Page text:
Marijuana Grower Susan Soares Can't Have Her Pot Back Because L.A. Doc Didn't Indicate Exactly How Much She Needed
Marijuana advocates are fuming -- and not the good kind of fuming, either -- after an L.A. judge said a medical pot grower couldn't have her seized weed back.
Now, normally that might be a big deal: Confiscated pot is sometimes the cost of doing business in a country where cannabis is both illegal and prescribed. And this battle only involves six plants.
But in this case ...
... pro-pot forces say L.A. Superior Court Judge Anthony Barreto f---ed up:
He allegedly relied on an outdated precedent to rule that medical grower Susan Soares, a member of the Drug Policy Forum of California, couldn't have her pot back because doctors had not prescribed a specific dose for her.
Barreto ruled that Soares' doctor's note did "not involve frequency and dosage" and therefore "is insufficient, period, and does not lead to any lawful possession of any amount of marijuana."
She claims that cops, who are said to have aggressively raided her L.A.-area stash in March, and the prosecutors, cheered following the judge's decision.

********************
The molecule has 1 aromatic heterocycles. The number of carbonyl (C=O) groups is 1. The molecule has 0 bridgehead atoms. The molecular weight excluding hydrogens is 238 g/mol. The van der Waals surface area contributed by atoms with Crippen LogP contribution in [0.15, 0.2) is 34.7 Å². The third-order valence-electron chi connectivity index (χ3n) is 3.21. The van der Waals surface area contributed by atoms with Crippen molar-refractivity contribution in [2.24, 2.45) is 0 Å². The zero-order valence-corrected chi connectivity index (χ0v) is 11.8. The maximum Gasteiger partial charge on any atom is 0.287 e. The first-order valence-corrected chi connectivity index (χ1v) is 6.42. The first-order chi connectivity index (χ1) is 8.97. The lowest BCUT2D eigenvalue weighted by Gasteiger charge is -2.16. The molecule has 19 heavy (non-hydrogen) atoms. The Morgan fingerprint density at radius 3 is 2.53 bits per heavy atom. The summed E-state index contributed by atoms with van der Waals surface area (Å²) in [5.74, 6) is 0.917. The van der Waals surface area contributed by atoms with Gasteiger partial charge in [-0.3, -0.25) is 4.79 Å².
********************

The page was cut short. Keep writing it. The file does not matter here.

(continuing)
Now, as any good, weed-smoking citizen of the Golden State well knows, doctors don't prescribe weed dosage for anyone.
According to a statement Dale Gieringer, leader of California NORML, sent us:
It is generally the practice of most medical cannabis specialists never to prescribe a dosage quantity. The California Medical Association recommends that physicians never do so, because no dosage guidelines for cannabis have ever been established.
What's more, in citing the lack of a prescribed dose, Soares aruges, the judge relied on pre-California-medical-marijuana precedent that has since been outmoded.
My attorney then asked him to preserve the evidence until we have time to appeal and he refused.
So it looks like that bud is going up in smoke. And not the good way, either. Still, Soares is appealing -- on principal.
Get the This Week's Top Stories Newsletter
Every week we collect the latest news, music and arts stories — along with film and food reviews and the best things to do this week — so that you’ll never miss LA Weekly's biggest stories.